A B-stage resin is one in which a limited reaction between resin and hardener has been allowed to take place, and the reaction arrested while the product is still fusible and soluble, although having a higher softening point and a more limited solubility than originally. A B-stage resin contains sufficient hardener to effect curing on subsequent heating. The term “B-stage” is one of long standing in connection with phenol formaldehyde resins, where it has a similar, but not a corresponding meaning.
The first epoxy B-stage resin to attract attention was that formed by meta-phenylenediamine, but under controlled conditions it is possible to form B-stage products from a number of bisphenol A resins and hardeners. The most important B-stage resins are produced by using aromatic polyamine hardeners, the B-stage being created by heating the reactants together to bring about a homogeneous state and then cooling.
B-stage resins can also be produced from aliphatic amines, but because these in general, are more reactive than aromatic amines, the B-stage resins are more difficult to produce. In order to obtain a stable B-stage product it is necessary to use a solid form of the epoxy resin. This may be dissolved in the aliphatic (liquid) amine itself, when after a short time the solid B-stage is assumed. Alternatively the resin and amine may be dissolved in a volatile solvent, but the solvent must be removed rapidly before the irreversible reaction that finally brings about infusibility has advanced very far. Obviously, the highly reactive aliphatic amines such as triethylenetetramine make the preparation of a B-stage material rather difficult, and the product when formed is less stable.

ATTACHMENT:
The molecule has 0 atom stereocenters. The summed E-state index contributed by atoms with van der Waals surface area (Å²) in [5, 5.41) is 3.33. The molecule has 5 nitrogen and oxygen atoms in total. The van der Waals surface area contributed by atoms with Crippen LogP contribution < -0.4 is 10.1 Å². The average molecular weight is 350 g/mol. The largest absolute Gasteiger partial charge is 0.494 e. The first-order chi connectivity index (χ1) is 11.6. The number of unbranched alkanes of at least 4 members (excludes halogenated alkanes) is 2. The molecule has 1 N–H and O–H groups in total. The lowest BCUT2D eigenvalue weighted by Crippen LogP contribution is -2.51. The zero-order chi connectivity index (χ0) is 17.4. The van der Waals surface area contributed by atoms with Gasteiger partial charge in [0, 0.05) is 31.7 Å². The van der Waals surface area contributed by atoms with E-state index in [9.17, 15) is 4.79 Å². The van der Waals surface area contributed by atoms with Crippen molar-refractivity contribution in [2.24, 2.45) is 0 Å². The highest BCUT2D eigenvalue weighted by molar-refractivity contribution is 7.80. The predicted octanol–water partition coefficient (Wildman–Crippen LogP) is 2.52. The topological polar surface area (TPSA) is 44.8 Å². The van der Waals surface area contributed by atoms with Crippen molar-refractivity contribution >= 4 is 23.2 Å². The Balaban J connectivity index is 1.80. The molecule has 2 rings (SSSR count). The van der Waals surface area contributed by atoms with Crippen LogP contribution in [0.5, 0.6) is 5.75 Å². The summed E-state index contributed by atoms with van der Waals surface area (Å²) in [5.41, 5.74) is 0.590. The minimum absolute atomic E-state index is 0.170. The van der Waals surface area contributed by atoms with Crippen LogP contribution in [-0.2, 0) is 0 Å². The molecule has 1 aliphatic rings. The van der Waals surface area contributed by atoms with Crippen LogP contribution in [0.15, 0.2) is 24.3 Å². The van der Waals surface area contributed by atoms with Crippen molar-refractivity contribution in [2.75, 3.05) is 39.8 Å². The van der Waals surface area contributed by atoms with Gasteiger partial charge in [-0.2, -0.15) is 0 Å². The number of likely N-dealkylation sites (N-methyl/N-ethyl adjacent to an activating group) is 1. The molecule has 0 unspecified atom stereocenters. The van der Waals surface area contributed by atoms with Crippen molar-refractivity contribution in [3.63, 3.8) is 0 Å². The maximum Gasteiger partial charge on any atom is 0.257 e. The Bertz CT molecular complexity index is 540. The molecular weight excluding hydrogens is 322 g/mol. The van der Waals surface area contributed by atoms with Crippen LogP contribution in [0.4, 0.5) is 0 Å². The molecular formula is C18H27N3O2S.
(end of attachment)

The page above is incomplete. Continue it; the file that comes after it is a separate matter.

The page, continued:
The advantage of B-stage resin in the formation of adhesives is that they enable one component systems to be prepared, especially film adhesives. One such adhesive film is described in which pre-reaction can be affected by either an aromatic diamine or an acid anhydride adhesives.